"I'm alright, mom," Contessa answered. "Tired, hungry, and coughy. As usual." Contessa's mother sighed with a sad smile upon her face and opened the box of donuts, placing it on Contessa's lap. Contessa took a donut and laid it on her hand, careful not to get the chocolate icing on the hospital bed's white sheets.

"Have you talked to Amity recently?" Contessa's mother asked. "I'm sure she would brighten your mood." She would. Amity always did. Contessa and Amity had been best friends since they were seven and had been inseparable ever since. Well, that was until Contessa had to live at the hospital. Amity and she had remained friends, but Amity met new people and partied a lot. She did come to visit Contessa sometimes, but not very often. Contessa didn't blame her. Who would want to be around the girl full of mucus?

"Yes," Contessa lied. She didn't want to worry her mother any more than she had to. "Just talked to her this morning." When Contessa's mother looked away, Asher mouthed liar. Contessa and her brother were very close. They had the occasional sibling bickering which Contessa found extremely humorous, but otherwise, they loved each other's company. Asher was older than her by two years, but that didn't stop him from spending time with her. He'd been in her hospital room every day after school, and almost the entire day on weekends depending on the visitor times.

"Next time you talk to her tell her I said 'hi'," Contessa's mother said. If I'm not dead by then. Contessa began coughing, and mucus rose in her throat. She reached for the plastic cup on her nightstand, her mother having to hand it to her, then spit the mucus into it. Contessa looked to Asher, who she silently thanked for not gagging. He'd stopped when he began realizing how serious her disease was becoming.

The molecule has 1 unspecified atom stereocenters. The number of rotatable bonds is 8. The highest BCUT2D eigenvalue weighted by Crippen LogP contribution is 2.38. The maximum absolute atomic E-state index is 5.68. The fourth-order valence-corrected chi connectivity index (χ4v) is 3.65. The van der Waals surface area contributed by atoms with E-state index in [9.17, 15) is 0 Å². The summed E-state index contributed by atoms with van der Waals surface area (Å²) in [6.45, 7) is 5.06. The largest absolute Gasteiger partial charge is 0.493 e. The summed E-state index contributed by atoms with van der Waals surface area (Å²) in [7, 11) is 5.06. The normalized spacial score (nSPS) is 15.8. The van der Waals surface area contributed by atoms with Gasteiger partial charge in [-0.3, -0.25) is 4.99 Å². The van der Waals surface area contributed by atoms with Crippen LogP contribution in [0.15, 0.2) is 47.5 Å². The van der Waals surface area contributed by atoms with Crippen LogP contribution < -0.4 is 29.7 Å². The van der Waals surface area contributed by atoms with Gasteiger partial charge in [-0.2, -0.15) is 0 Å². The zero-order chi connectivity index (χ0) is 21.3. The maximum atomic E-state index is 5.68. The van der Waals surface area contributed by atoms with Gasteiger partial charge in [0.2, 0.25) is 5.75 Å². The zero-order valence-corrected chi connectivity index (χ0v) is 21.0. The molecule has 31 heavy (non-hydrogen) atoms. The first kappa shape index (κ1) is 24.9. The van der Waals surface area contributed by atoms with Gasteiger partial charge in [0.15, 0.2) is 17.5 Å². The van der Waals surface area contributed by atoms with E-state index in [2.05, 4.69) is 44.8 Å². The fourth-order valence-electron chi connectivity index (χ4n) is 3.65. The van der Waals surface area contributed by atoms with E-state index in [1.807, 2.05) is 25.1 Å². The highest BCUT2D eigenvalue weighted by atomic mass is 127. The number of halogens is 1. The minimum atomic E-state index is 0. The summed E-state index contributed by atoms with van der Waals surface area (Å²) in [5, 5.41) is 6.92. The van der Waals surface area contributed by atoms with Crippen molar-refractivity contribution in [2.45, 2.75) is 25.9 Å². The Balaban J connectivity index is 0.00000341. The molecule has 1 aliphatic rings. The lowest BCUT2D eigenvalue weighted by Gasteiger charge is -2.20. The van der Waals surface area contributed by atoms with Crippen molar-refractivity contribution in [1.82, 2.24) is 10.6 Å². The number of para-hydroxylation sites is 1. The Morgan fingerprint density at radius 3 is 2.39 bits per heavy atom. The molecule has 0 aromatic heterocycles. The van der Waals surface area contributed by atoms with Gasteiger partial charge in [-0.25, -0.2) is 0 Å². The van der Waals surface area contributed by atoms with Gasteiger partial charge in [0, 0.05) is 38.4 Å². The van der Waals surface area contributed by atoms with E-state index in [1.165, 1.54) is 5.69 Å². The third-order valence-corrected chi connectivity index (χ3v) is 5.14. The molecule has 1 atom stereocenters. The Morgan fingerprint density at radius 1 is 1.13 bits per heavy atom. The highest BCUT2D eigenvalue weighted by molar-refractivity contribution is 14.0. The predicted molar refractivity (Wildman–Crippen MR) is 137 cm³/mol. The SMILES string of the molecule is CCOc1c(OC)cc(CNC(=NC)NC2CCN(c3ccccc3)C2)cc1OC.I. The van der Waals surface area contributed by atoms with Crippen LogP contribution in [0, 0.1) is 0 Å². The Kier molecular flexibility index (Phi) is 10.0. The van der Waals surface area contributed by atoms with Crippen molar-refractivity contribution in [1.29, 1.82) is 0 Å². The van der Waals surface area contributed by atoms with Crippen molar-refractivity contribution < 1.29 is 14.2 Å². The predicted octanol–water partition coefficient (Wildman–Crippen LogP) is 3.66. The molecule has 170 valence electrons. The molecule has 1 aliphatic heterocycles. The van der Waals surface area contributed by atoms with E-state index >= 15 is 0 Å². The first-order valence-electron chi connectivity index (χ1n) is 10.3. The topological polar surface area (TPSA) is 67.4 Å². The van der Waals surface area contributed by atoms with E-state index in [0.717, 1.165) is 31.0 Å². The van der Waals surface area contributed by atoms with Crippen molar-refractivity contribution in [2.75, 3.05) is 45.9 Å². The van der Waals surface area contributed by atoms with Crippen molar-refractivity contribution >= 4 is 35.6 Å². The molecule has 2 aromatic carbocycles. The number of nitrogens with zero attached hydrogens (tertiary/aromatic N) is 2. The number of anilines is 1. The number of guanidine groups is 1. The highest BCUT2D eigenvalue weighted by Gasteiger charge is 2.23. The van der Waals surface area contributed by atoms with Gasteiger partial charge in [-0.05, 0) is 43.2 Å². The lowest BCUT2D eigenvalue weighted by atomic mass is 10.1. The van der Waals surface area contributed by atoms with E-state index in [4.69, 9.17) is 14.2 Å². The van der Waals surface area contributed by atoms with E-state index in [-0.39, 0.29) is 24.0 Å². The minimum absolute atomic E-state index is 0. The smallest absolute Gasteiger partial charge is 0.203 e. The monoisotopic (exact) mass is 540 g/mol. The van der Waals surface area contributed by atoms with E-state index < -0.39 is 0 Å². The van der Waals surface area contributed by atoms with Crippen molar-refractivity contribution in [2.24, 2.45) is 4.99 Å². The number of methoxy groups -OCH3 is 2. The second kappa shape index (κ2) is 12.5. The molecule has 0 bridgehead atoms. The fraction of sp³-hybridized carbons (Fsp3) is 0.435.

"How about, I won't be back," Asher offered. "You know, like the Terminator?" Yes, she did know. Contessa had a surplus of spare time, which she filled by watching almost every movie ever created. Contessa's mother looked to Asher, a scowl upon her face. She hated when they spoke of Contessa's death. But Contessa believed they all knew what her fate would be.

"You know what," her mother began. "We should say a prayer."

"Mom. I'm tired and—" Her mother cut her off by grabbing her hand and pulling Asher over to them to form a circle.

"You are the One, and we, Your servants, we pray Oh God above to heal and support Contessa. Destroy any sickness that is, was, and will ever be in her body In Jesus Name. We pray that thereafter, You rejuvenate her mind, body, and soul, that she may be granted the strength to function in all areas of her life," her mother recited. "Contessa shall stand before You Oh Lord, and she will pray and raise her voice in thanks to You. We glorify Your mighty deeds Oh Lord, and In Jesus Name, Amen." She released her children's hands and smiled. If only Contessa could have the hope her mother had.

"Okay, mom," Asher began, standing up. "We should let Contessa get some sleep. The dark circles under her eyes are making her look awful." She hadn't been able to sleep lately. Her family and thoughts of death occupied her mind. The only part of death she looked forward to was the possibility of her getting to see her father again.